Public Lecture: Terrence W. Deacon

The concept of human nature has been challenged by social scientists because of its inability to clearly delineate the distinction between the biologically inherited and experientially acquired attributes of being human. Yet the very fact of being susceptible to acquired cultural influences irrelevant to other species makes clear that this is an evolutionarily constrained susceptibility. Symbolic processes are the source of the most important and distinctively human acquired influences, and include both linguistically mediated and habitually reproduced social conventions. Susceptibility to these influences arose due to the evolution of neurological adaptations that support symbolic communication and cognition. Although human brains do not include any structures that lack ape homologues, the slight reorganization that made symbolic abilities ubiquitous has also created the possibility for socially transmitted information to radically reorganize mental functions. In this lecture I re-analyze the concept of symbolic reference in order to overcome equivocal and ambiguous uses of the concept that obscure the special nature of these adaptations and thus blind research to the complex bio-cultural interactions that produce some of the most ubiquitous and unprecedented features of being human. These include modifications of
memory functions, emotional experiences, the nature of identity, and the range of mental plasticity.

Location: Marsilius-Kolleg der Universität Heidelberg (Im Neuenheimer Feld 130.1)
Date: March 29th 2019, 6:00 pm
Organized by: FEST and GERPRAGNET in cooporation with Marsilius-Kolleg and Philosophisches Seminar, Universität Heidelberg

Workshop with Prof. Terrence Deacon

Further information: please click the poster for an abstract and details about the workshop organization.
All sections are based on papers or chapters (by Terrence Deacon) that are available for interested participants in advance.

Please register in advance at:


Location: FEST Heidelberg, Schmeilweg 5, 69118 Heidelberg
Date: 30th March 2019, 10am-6pm

Conference: The Reception of American Pragmatism in Europe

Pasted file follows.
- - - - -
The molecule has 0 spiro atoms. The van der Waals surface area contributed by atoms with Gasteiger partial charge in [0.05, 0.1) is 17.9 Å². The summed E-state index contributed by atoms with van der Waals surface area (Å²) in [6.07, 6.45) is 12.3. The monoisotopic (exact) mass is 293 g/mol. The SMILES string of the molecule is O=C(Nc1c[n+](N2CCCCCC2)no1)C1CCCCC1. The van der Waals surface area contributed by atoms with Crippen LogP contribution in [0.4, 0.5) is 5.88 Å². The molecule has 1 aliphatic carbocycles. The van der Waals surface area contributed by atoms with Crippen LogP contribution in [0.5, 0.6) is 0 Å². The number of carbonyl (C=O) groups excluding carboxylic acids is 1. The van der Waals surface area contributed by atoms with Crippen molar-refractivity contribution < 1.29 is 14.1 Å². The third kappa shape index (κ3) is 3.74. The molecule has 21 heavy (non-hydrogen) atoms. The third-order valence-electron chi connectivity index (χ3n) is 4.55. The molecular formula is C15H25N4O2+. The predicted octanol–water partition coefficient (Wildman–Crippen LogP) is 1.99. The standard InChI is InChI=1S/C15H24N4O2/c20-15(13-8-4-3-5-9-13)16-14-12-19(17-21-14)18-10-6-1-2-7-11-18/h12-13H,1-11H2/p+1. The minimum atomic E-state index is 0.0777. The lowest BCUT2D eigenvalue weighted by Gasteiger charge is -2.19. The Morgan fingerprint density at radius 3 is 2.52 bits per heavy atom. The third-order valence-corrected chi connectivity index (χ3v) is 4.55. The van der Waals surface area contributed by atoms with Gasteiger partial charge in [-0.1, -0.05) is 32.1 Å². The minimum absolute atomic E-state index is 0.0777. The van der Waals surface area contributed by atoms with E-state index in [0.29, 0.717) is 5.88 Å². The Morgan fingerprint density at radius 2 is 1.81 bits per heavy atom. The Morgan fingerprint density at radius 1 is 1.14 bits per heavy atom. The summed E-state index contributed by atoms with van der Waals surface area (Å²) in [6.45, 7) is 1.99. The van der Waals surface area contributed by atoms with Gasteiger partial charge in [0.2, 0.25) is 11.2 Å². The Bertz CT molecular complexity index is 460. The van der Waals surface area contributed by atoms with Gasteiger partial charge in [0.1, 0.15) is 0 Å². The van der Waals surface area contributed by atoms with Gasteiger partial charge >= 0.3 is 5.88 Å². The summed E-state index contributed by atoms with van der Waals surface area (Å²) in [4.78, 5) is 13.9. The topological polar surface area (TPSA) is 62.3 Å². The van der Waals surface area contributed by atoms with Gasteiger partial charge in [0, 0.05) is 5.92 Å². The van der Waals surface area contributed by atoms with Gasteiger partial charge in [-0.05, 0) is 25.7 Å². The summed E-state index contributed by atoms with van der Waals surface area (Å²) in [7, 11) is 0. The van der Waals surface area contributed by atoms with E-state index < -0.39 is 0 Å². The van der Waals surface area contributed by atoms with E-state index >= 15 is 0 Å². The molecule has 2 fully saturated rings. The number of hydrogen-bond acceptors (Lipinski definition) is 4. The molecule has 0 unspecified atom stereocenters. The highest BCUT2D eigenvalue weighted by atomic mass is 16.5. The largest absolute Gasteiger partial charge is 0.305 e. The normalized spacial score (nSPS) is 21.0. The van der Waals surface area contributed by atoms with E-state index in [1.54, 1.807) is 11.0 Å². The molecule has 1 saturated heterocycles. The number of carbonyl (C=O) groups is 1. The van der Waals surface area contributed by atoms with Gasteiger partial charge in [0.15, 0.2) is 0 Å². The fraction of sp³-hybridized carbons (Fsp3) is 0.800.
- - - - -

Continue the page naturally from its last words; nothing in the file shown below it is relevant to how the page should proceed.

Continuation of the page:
The conference aims at exploring the different facets of the impact that American Pragmatism has had, has today and could still have on Europe.

There are three core inquiries:

1. First, the conference is interested in the changing cycles of the reception, from the European exorcizing of Pragmatism as a philosophy solely interested in the “cash value” of ideas to its appreciation as the paradigmatic philosophy in a plural and constantly changing world.

2. Second, it investigates how and to what extent we can speak of a unified European reaction to Pragmatism and, at the same time, expounds on episodes of a multifaceted reception that are characteristic of different regions in Europe (e.g. Southern, Central, Eastern Europe, the Nordic Countries, the British Isles, etc.).

3. Third, the conference explores the contributions that American Pragmatism can still make with regard to contemporary European challenges, from the political and economic relations between the EU and the United States, to the formation and the identity of a European community, from immigration to populism, from the crisis of democracy to new social movements, from current scientific and economic challenges to innovative and intelligent solutions for social life. In this context, the relationship between so-called American Pragmatism and Latin/South/Indigenous American philosophy can also be taken into consideration with the aim of gathering new and transformative insights for Europe.

For further information on the conference, please see here (Call for papers).

Place: Dewey-Center Switzerland, St. Gallen
Conference Date: June 6-8,2019
Contact: and